Baby boomers - the largest, healthiest and wealthiest group ever appearing on the U. S. growth landscape - never met a loan they didn't like. After leveraging appreciation and location in their starter and move-up homes to pay for cars, college tuitions and trips, their home probably holds most of the equity in their lives.
According to a new report by Washington, D.C.-based Center for Economic and Policy Research (CEPR), that home is not worth what it used to be. Coupled with the recent turmoil in the stock market, many boomers will be completely reliant on Social Security and Medicare to support them in their retirement years.
"The collapse of the housing bubble, which led to the current recession, has already destroyed almost $6 trillion dollars in housing wealth for homeowners," said report co-author Dean Baker.
The study, "The Wealth of the Baby Boom Cohorts after the Collapse of the Housing Bubble," analyzed the wealth holdings of families headed by people ages 45 to 54 and 55 to 64 in 2004 and projected their wealth in 2009. The findings are presented by income category under three scenarios: house prices remain at November 2008 levels (the latest data available); house prices fall by 5 percent from November levels; or house prices fall by 15 percent. In all three scenarios, the vast majority of these families will lose a substantial portion of their net wealth in 2009. Hence, the report affirms the need to protect programs such as Social Security and Medicare.
The CEPR analysis counters a 2004 economic study prepared by The Urban Institute for AARP in which authors Barbara Butrica and Cori Uccello stated that boomers will amass more wealth in real terms at retirement than will the two previous generations. Median household wealth at age 67 will grow from $448,000 among current retirees to $600,000 among boomers.
However, other researchers, including Larry Cohen, director of Princeton, N.J.-based Consumer Financial Decisions, wonder if boomers, given their spending history, will ever get to the traditional retirement years with any real assets.
"As the cohort responsible for the explosion of credit use in the 1980s and 1990s, boomers are hardly likely to forgo immediate gratification in their later years," Cohen said.
The run-up in housing values also nurtured the idea that actually saving a portion of one's monthly salary was simply not necessary. Not only did appreciation supply a surprisingly large down payment on an owner's next home, but it also floated all checkbooks and households bills. They not only spent, but they "dis-saved," according to the authors.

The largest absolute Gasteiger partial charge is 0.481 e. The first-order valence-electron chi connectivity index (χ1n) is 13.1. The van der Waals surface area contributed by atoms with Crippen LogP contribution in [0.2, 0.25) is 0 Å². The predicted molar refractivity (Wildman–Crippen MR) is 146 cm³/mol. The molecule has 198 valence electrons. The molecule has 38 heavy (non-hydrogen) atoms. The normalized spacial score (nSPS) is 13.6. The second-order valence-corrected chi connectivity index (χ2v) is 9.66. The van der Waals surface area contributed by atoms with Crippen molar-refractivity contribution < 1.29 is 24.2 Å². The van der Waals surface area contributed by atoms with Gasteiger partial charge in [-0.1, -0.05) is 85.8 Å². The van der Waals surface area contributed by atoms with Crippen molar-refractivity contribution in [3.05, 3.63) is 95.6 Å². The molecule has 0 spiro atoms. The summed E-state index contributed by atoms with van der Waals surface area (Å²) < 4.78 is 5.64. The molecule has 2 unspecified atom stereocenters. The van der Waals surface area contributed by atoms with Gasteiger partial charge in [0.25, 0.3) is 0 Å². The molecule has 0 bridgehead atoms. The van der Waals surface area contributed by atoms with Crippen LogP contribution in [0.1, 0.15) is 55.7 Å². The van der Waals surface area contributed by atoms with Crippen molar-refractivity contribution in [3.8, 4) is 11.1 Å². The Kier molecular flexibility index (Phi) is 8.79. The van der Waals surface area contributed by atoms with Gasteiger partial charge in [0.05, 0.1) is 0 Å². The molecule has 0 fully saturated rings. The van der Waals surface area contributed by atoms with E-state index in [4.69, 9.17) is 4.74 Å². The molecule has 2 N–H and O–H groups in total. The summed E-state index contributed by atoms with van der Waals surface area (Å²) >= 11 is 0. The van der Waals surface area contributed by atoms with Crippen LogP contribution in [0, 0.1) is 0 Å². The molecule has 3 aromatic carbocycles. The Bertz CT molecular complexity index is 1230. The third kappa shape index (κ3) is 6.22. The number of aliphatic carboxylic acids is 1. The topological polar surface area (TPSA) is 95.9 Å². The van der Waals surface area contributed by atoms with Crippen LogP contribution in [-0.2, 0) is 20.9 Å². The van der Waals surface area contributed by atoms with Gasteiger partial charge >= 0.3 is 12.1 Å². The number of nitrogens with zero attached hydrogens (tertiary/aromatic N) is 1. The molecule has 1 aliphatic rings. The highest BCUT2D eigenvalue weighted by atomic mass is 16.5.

"I would be less harsh (on the boomers) because borrowing against home equity is, in fact, a perfectly reasonable thing to do, if the equity is real and not just bubble wealth," Baker said. "To be specific, if someone saw the value of their home double from $200,000 to $400,000, there is no reason they should not borrow a portion of this gain to meet immediate needs or even for relative luxuries like a vacation or a new car if the gain is likely to endure and probably increase in future years.
"I see the fault lying primarily with the people - the so-called experts - who are paid to know better and either did not, or for some reason failed to share their knowledge with the public."
Because boomers have not saved, they will be forced to work longer and/or move to a less expensive place than they anticipated. Property taxes, health care and cost of living will force boomers to start thinking about moving to other countries, especially if they plan on living at the same level of comfort as they do now.
"I expect that many boomers may look to Mexico and other developing countries as a way to make their dollars go further in retirement. It will be a good option for many people," Dean said. "The government can make this easier by allowing people to use their Medicare to buy into the health care systems of other countries. This should be a win-win, since if beneficiaries rely on the health care systems of other countries rather than our Medicare system, it could lead to enormous savings for the government."
The message: While long-term housing historically has been an excellent avenue to wealth, it does not always work in the short term. When you have no skin in the game and you consistently bet on the come, don't be surprised when debt arrives to bite you.
What's your opinion? Leave your comments below or send a letter to the editor. To contact the writer, click the byline at the top of the story.